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The enlightenment of a plant

This is how a plant becomes enlightened. And how you may yourself become enlightened.

Once there was a soybean, and it was planted in the deep rich soil of the river valley. It did not know the river. It did not know that the river came from a distant mountain, having fallen from heaven. It did not know of heaven – or hell. It did not even know its farmer, who took the river and brought it to irrigate the valley, and protected it from its many unknown enemies.

The soybean set down roots, and grew above the soil, connected biochemically through the soil and air with the other soybeans around it, and even with the strange, wild plants that sometimes grew among them. It lived long days, and set fruit, pollinated by bees and beetles, mosquitoes and flies. It was happy until the day it died, content with its children. Its children, embryonic in their mother’s womb, could have been planted in the same valley as their mother, but were chosen by their farmer for sale. The farmer did not know what would happen to the soybeans, but loading them on his truck, took them far away from the valley.

By chance – simple chance – the soybeans were sold several times before being owned by a manufacturer, who chose them to make the ink with which you read these words. And one of those beans, by chance – simple chance – having been cared for by the farmer, traded by the merchant, crafted by the manufacturer into ink, now, by my own care, has become the word “enlightened.”

Along the way, that bean was protected and fed. Countless beings protected and fed it: microorganisms mineralized nitrogen, cattle provided manure, spiders defended it from its enemies. It was carried and protected and fed by the help of metals found deep within the earth which had been sought for by miners, crafted by blacksmiths, into semiautonomous robots - advanced computers with the rudimentary beginnings of artificial intelligence, little less aware than the bean they help craft. This is so unlikely, such a small chance, that it is a miracle.

The paper, once a tree, was pulped with similar care and it was only chance that the tree would carry that word of enlightenment, bonding with the ink. In that random marriage of soybean and tree, the tree serves the noble purpose of bringing you to greater awareness – as I do. As my computer does, in shaping the ink.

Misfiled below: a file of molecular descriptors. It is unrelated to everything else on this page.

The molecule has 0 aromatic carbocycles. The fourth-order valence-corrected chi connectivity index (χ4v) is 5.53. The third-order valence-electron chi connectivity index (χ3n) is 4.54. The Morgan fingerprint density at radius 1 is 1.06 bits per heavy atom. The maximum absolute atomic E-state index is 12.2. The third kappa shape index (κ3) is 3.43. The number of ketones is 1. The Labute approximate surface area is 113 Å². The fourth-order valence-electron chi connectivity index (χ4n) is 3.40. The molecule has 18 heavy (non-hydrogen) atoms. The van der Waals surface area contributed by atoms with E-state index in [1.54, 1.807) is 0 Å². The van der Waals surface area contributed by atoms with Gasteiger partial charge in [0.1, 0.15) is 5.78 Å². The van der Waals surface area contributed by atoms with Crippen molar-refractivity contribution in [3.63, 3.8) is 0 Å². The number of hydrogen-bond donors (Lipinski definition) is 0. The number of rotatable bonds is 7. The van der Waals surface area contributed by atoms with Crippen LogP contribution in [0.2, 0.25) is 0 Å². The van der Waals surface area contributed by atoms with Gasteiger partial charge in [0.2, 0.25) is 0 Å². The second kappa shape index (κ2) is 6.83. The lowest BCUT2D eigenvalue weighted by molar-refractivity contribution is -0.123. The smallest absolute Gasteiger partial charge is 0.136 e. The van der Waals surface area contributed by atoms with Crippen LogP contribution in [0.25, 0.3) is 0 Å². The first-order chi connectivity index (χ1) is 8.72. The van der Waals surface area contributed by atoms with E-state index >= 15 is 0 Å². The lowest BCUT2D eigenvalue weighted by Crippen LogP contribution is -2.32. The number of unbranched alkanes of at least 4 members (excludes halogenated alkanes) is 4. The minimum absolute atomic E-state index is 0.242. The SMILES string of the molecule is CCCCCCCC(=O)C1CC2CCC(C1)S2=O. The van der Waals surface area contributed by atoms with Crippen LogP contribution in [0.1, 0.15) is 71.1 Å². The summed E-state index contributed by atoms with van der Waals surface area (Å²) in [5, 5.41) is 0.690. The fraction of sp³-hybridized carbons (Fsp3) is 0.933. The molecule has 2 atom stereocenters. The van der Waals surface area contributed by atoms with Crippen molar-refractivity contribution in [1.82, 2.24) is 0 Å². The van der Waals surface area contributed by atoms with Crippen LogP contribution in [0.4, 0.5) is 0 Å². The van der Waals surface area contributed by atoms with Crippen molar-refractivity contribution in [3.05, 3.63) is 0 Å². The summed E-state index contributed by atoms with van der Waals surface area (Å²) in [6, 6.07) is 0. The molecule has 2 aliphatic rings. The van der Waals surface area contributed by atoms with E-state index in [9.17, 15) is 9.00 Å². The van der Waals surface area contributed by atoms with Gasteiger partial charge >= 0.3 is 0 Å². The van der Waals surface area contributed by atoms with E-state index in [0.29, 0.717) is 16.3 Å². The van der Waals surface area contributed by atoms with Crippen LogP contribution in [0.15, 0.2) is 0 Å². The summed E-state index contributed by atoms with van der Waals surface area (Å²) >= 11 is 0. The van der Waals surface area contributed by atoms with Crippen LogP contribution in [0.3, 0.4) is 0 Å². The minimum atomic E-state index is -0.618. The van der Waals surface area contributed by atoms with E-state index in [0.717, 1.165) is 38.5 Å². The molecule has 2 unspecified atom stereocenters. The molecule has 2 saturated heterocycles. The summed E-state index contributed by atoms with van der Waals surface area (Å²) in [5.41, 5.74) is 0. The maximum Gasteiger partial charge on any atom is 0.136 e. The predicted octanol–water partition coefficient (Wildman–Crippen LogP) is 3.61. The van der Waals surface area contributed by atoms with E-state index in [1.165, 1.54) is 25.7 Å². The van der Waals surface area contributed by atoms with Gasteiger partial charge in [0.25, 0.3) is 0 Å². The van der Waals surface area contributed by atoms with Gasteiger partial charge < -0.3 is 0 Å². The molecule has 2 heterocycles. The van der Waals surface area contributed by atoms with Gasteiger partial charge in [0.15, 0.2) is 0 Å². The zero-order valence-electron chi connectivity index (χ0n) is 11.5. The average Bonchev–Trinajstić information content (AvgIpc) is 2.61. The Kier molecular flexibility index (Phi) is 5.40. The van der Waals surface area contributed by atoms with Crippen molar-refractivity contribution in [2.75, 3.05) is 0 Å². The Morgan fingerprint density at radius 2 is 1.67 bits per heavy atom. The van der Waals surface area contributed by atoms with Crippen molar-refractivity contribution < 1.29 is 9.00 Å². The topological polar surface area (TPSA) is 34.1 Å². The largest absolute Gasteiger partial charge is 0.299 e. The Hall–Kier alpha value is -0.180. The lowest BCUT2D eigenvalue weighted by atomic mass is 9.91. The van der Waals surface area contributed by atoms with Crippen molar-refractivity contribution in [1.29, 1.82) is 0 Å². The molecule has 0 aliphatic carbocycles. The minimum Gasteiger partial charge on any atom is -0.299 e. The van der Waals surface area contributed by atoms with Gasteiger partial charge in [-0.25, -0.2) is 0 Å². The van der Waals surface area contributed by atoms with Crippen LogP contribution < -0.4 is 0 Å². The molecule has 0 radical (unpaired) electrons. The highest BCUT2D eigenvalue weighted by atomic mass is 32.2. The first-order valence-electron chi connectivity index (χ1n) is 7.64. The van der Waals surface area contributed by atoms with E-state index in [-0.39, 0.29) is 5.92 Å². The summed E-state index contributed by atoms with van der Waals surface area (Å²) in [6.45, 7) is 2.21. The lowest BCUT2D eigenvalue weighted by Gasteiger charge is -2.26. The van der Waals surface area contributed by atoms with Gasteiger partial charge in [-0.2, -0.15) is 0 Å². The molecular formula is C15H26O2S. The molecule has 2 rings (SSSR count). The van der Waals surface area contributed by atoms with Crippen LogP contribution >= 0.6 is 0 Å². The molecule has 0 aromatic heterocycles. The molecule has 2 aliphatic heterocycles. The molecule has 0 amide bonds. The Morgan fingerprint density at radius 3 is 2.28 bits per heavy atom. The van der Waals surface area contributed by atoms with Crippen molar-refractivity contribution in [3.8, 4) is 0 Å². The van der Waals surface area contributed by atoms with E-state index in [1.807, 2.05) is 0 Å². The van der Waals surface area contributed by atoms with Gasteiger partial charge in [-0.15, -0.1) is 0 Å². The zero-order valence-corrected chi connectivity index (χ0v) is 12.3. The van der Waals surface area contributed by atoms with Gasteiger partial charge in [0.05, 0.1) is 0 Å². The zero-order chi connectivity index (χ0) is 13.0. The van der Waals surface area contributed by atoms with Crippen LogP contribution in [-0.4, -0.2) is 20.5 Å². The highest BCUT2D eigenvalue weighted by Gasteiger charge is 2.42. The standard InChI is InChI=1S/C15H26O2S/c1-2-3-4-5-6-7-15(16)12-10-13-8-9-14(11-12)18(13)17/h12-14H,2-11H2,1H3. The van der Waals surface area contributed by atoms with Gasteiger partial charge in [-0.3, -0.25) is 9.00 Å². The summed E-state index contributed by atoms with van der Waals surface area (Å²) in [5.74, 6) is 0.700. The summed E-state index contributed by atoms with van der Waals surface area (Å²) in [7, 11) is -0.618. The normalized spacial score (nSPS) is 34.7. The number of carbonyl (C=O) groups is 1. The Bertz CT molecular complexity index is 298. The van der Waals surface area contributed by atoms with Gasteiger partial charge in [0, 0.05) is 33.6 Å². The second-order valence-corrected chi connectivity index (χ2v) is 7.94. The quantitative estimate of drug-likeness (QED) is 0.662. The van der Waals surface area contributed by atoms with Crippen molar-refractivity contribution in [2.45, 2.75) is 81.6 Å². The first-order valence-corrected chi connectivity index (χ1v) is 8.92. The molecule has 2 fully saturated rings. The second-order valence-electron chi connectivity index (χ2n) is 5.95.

And the cattle that fed the soybean with their manure, the farmer, the merchant, the manufacturer – they were fed by the soybean’s minor companions. These soybeans fed, too, the weavers who made the clothing required by the farmers and miners, the manufactuers and computer engineers. And these people were sheltered in houses built from the minor companions of the pulped tree, each having yielded up quality timber for that purpose with their lives.

You may trust the words I caused to be written with the ink on this paper, for they were made not by me alone, but by a Sangha, natural and artificial, all of whom are purposed for the relief of your suffering.

And though it was the purest chance that brought you to read these words, consider the pure chance that brought them to be written: the good fortune of a single soybean, or a tree, to become enlightened may become your own – if you allow yourself to become transformed and shaped, as they were. Ink is easily shaped with patience and care. An animal is easily trained with patience and care. Can you not shape and train yourself? Develop your skill in body, mind and heart.

It is possible to develop your skill. If it were not possible to develop your skill, I would not tell you to develop your skill. If this development of skillfulness was conducive to harm, I would not direct you toward development of your skill. But because this development is to your benefit, I urge you to develop your skill.

Abandon what is unskillful. It is possible to abandon those behaviors of body, mind and heart that are unskillful. If it were not possible to abandon them, I would not tell you to abandon them. But because it is possible to abandon them, I tell you to abandon them. If this abandoning caused you harm, I would not direct you toward that abandoning. But because the abandonment is conducive to what is beneficial, I urge you to abandon what is unskillful.

For truly, if even a plant can become enlightened, so can you.

Over there are the roots of trees; over there, empty rooms - practice and study! Grow stronger - heart, body and mind - to practice and study. Grow stronger – this is practice and study.